The man accused of slaying nine black church members in Charleston, South Carolina, was indicted on 33 federal charges Wednesday, including 12 federal hate crimes, some of which could result in the death penalty.
U.S. Attorney General Loretta Lynch announced the charges against the suspect, 21-year-old Dylann Roof — a move that has been expected since his arrest after the June 17 shootings at Emanuel African Methodist Episcopal Church in downtown Charleston.
Among the indictments are firearms violations and obstructing the practice of religion.
Roof, who is white, appeared in photos with Confederate flags, and survivors told police that he hurled racial insults during the attack. A racist manifesto that appeared to be authored by Root appeared online after the killings.
Roof has already been charged with nine counts of murder in South Carolina. Those charges could result in the death penalty as well. He also faces three counts of attempted murder.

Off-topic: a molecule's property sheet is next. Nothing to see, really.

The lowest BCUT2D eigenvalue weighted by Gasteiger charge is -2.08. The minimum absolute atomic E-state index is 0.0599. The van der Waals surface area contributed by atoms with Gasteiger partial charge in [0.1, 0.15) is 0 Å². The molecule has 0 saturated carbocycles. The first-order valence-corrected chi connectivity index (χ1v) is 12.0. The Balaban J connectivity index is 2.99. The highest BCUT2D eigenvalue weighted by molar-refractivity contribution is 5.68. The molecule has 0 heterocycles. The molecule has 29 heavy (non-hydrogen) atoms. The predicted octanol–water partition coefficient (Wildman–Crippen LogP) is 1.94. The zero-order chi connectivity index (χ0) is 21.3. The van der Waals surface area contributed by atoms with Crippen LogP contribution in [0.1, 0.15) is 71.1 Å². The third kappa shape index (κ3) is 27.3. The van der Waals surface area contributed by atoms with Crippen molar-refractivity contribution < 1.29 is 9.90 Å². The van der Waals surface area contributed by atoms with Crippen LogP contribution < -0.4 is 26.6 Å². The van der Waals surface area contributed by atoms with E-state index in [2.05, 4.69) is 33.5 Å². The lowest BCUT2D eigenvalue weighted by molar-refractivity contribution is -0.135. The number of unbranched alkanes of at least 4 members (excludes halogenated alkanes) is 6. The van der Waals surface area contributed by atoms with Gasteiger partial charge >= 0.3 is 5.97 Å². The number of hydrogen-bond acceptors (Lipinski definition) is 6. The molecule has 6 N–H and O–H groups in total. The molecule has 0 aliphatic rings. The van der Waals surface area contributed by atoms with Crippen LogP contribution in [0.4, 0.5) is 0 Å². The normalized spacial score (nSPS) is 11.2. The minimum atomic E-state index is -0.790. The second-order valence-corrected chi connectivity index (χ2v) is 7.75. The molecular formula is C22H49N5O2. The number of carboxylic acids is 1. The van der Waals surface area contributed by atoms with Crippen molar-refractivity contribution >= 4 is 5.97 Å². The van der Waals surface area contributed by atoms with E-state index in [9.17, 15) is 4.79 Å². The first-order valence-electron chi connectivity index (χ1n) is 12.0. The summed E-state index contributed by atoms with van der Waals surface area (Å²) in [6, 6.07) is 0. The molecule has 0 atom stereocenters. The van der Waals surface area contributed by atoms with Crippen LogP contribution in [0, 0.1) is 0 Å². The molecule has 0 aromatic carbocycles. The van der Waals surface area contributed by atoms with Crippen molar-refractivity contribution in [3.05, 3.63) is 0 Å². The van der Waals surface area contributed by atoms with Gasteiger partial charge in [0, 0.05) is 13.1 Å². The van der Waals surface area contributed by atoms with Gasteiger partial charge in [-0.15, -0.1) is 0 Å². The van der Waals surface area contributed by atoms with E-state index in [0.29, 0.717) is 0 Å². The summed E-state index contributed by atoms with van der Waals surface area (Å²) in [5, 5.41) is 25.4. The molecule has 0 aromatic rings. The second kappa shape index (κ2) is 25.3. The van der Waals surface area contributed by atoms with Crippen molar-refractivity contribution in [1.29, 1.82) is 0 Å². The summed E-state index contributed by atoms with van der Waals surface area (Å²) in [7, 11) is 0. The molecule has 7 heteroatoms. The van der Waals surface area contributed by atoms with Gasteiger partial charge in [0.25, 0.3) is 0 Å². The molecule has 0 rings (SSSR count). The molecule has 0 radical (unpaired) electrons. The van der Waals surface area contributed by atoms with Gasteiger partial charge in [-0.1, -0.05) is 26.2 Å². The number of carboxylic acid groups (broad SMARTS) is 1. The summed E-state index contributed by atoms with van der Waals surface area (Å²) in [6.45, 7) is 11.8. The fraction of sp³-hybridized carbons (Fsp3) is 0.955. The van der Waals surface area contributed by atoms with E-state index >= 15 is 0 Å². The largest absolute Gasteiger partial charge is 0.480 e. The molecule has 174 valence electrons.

The Justice Department hasn't said whether it will seek the death penalty against Roof.
Announcing the hate crime charges, Lynch said Roof targeted the victims "because of their race and in order to interfere with their exercise of religion." Federal officials previously said the shootings generally meet the legal requirements for a hate crime and that federal charges were likely. South Carolina does not have a hate crimes statute.
Hate crime cases are often challenging for the government because it must prove that a defendant was primarily motivated by a victim's race or religion, as opposed to other factors.
Al Jazeera and wire services